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State of the Transition

October 7, 2007

This past week has been slow on news, and since we just passed the 500-day mark (until the formal end of the transition), it's a good time to stand back and see where we are.

I also added a new section in my menu bar--"What's Analog?"--because of the widespread misconception within the general population that an "analog" TV is a CRT direct-view television and a "digital" TV is a flat-panel. Hopefully I haven't muddied the water further with my explanation.


Twas the night before Christmas and all though the house . . . Well, not quite. With 500 days left until the end of the transition, the vibes I'm getting are perhaps anticipation, but more of the trepidation sort.

The transition is looking to be messy, because right now nobody is in control. If there had been a plan, the remainder of the transition would have been more predictable. But as it is, we have anarchy.

Members of Congress are getting nervous and irritated, being political animals with an election coming a few months before the end of the transition. After failing to pass effective consumer education legislation, and being assured by industry lobbyists that everthing was under control, they're starting to hear bad things about the transition. Unfortunately, it's unlikely they can do anything about it except hold more hearings and use their bully pulpit to encourage action.

On October 17th there will be two Congressional hearings on the transition. Government witnesses will testify before the relevant House committee in the morning and then hike over to the other side of the Hill to testify before the Senate Commerce Committee in the afternoon. The House is having a separate transition hearing on the 31st for industry witnesses.

Since the NTIA has bungled the converter box program, and have become nothing more than a cheering squad for the industry, Congress is now looking to the FCC to pull the transition back from the brink.

Unfortunately, Congress didn't give them any money to do that, and the Commission's consumer people are just now jumping in, and still very low on the learning curve.

On October 15 the TV industry's DTV Transition Coalition is going to announce their big education plan, after keeping it under wraps for months from the FCC and Congress. Note that they're waiting two weeks after the comment cycle ended on the FCC's own Consumer Education Initiative proposals. That will have the effect of delaying that rulemaking action while Commission policymakers wait to see what voluntary education measures the industry says it will take.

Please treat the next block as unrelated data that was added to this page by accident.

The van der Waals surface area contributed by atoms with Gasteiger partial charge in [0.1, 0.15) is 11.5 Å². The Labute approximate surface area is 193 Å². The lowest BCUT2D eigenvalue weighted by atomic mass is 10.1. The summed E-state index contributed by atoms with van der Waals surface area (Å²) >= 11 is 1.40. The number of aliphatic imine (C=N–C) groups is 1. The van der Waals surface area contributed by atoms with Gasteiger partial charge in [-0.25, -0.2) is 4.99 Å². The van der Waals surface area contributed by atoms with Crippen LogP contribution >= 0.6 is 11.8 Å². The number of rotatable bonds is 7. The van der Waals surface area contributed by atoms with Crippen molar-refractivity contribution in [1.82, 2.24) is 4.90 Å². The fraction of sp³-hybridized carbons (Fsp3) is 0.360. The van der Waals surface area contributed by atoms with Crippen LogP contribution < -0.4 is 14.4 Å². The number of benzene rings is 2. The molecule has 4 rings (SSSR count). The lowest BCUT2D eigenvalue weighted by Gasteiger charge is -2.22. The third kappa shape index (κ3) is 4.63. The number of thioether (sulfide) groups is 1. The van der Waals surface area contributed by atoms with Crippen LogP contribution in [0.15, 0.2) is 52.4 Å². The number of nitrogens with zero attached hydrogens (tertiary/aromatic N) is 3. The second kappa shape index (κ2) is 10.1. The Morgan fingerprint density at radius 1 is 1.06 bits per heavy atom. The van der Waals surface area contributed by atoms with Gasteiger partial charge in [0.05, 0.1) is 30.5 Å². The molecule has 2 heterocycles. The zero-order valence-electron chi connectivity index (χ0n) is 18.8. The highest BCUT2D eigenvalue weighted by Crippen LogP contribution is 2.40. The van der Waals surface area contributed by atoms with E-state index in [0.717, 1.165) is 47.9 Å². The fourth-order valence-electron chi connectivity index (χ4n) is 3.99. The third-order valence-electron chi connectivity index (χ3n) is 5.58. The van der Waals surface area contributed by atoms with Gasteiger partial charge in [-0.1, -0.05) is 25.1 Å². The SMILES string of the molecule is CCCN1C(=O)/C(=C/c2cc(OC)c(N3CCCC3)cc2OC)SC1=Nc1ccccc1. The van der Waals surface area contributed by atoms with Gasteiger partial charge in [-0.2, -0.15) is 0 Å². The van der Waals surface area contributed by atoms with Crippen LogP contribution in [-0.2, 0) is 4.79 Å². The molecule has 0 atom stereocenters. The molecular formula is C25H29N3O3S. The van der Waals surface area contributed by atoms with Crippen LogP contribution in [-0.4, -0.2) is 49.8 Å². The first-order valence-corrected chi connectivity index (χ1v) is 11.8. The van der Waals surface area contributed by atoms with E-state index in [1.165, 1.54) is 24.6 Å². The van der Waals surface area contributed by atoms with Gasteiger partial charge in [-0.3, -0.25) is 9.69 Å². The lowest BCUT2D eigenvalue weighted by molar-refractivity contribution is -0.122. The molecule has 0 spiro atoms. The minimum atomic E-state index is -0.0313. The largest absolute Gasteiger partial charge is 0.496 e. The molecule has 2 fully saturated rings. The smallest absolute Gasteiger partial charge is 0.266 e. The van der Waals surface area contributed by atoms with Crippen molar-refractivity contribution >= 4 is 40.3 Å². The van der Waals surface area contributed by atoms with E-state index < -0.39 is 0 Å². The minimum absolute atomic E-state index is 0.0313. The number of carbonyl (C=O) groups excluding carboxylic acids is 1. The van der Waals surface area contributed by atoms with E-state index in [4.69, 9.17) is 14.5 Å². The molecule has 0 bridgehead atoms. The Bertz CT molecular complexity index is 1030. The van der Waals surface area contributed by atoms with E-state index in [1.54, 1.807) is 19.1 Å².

FCC Chairman Kevin Martin has promised quick action on the education rules--that could be good or bad or just talk.

The TV industry is showing signs of desperation in their opposition to any mandated government consumer education program. They want to stay very much in control of the market--that is, in control of what consumers hear about the transition and when.

TV manufacturers would like steady and predictable demand for their products. At least one manufacturer has worried about a late spike in demand for converter boxes; it takes them four or five months of lead time to put boxes on store shelves. TV builders want to keep their production facilities fully employed over the long haul. They can't afford to double production capacity for a six month spike, even if they could predict it. So they're worried about how consumers might react to a government-mandated education campaign.

Like manufacturers, retailers like to say they only respond to "market forces" driven by consumer demand, but their marketing people like to shape and control that demand. Trade news says they want to drive consumers to expanding their purchases to include whole systems, not just low-margin flat-panel TVs, but also cables, audio systems, and installation. They'd rather have fewer cutomers at higher margins than many more customers all wanting out-of-stock TVs, or worse, cheap converter boxes. People buying a converter box for their old analog TV aren't going to buy a multi-channel sound system or a $100 HDMI cable to go with a big new HDTV.

The cable TV industry has launched a $200 million advertising campaign to keep their customers locked into cable service. The last thing they want is people to figure out they can get perfect high-definition broadcast programming for free with an antenna, but only analog standard-definition fare on their basic cable tier.

And the wild card-- We still haven't heard from the Commission on their 3rd Periodic Review of the DTV transition rules for broadcasters. The comment cycle ended more than a month ago. What the FCC decides will tell us how much flexibility the broadcast industry will get in switching over to their final digital channels. That will tell us how soon broadcasters will start reducing or shutting down their analog signals. It's clear that some people will lose some analog service well in advance of the nominal end of the transition--just how soon we don't know.

So for now the transition is in gridlock--the players are all waiting to see how things will shake out before getting consumers involved--a potentially serious complication if consumers start asking embarrassing questions.

This month holds the potential for some movement one way or the other, but if we just get more of the same, it looks like we'll have to wait until April at least before consumers are told enough to become engaged. The longer we wait, the greater the turmoil as we approach the end.

I'm not hopeful.


Until next week ....